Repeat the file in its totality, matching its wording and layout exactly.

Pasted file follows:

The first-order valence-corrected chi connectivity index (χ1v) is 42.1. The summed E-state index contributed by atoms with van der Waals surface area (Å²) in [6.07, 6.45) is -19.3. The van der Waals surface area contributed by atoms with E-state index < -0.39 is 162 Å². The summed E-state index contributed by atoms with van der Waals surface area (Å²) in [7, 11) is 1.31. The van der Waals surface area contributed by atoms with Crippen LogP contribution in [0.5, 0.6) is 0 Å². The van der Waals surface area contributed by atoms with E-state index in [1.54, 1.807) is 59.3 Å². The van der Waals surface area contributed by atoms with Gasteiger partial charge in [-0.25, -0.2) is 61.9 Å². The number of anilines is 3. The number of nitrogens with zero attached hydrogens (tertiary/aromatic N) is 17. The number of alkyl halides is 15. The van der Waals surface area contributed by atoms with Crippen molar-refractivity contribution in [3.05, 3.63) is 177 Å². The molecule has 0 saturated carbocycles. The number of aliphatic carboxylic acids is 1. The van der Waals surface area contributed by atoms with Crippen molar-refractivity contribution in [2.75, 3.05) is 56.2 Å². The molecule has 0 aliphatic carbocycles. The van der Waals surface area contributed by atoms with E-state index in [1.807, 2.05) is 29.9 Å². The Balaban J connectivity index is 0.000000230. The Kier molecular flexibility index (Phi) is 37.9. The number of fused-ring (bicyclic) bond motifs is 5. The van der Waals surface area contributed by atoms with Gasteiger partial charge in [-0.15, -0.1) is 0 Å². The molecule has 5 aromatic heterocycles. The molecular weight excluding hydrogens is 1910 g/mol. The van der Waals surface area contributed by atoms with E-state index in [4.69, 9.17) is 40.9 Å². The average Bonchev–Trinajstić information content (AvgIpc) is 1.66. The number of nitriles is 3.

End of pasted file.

The first-order valence-corrected chi connectivity index (χ1v) is 42.1. The summed E-state index contributed by atoms with van der Waals surface area (Å²) in [6.07, 6.45) is -19.3. The van der Waals surface area contributed by atoms with E-state index < -0.39 is 162 Å². The summed E-state index contributed by atoms with van der Waals surface area (Å²) in [7, 11) is 1.31. The van der Waals surface area contributed by atoms with Crippen LogP contribution in [0.5, 0.6) is 0 Å². The van der Waals surface area contributed by atoms with E-state index in [1.54, 1.807) is 59.3 Å². The van der Waals surface area contributed by atoms with Gasteiger partial charge in [-0.25, -0.2) is 61.9 Å². The number of anilines is 3. The number of nitrogens with zero attached hydrogens (tertiary/aromatic N) is 17. The number of alkyl halides is 15. The van der Waals surface area contributed by atoms with Crippen molar-refractivity contribution in [3.05, 3.63) is 177 Å². The molecule has 0 saturated carbocycles. The number of aliphatic carboxylic acids is 1. The van der Waals surface area contributed by atoms with Crippen molar-refractivity contribution in [2.75, 3.05) is 56.2 Å². The molecule has 0 aliphatic carbocycles. The van der Waals surface area contributed by atoms with E-state index in [1.807, 2.05) is 29.9 Å². The Balaban J connectivity index is 0.000000230. The Kier molecular flexibility index (Phi) is 37.9. The number of fused-ring (bicyclic) bond motifs is 5. The van der Waals surface area contributed by atoms with Gasteiger partial charge in [-0.15, -0.1) is 0 Å². The molecule has 5 aromatic heterocycles. The molecular weight excluding hydrogens is 1910 g/mol. The van der Waals surface area contributed by atoms with E-state index in [4.69, 9.17) is 40.9 Å². The average Bonchev–Trinajstić information content (AvgIpc) is 1.66. The number of nitriles is 3.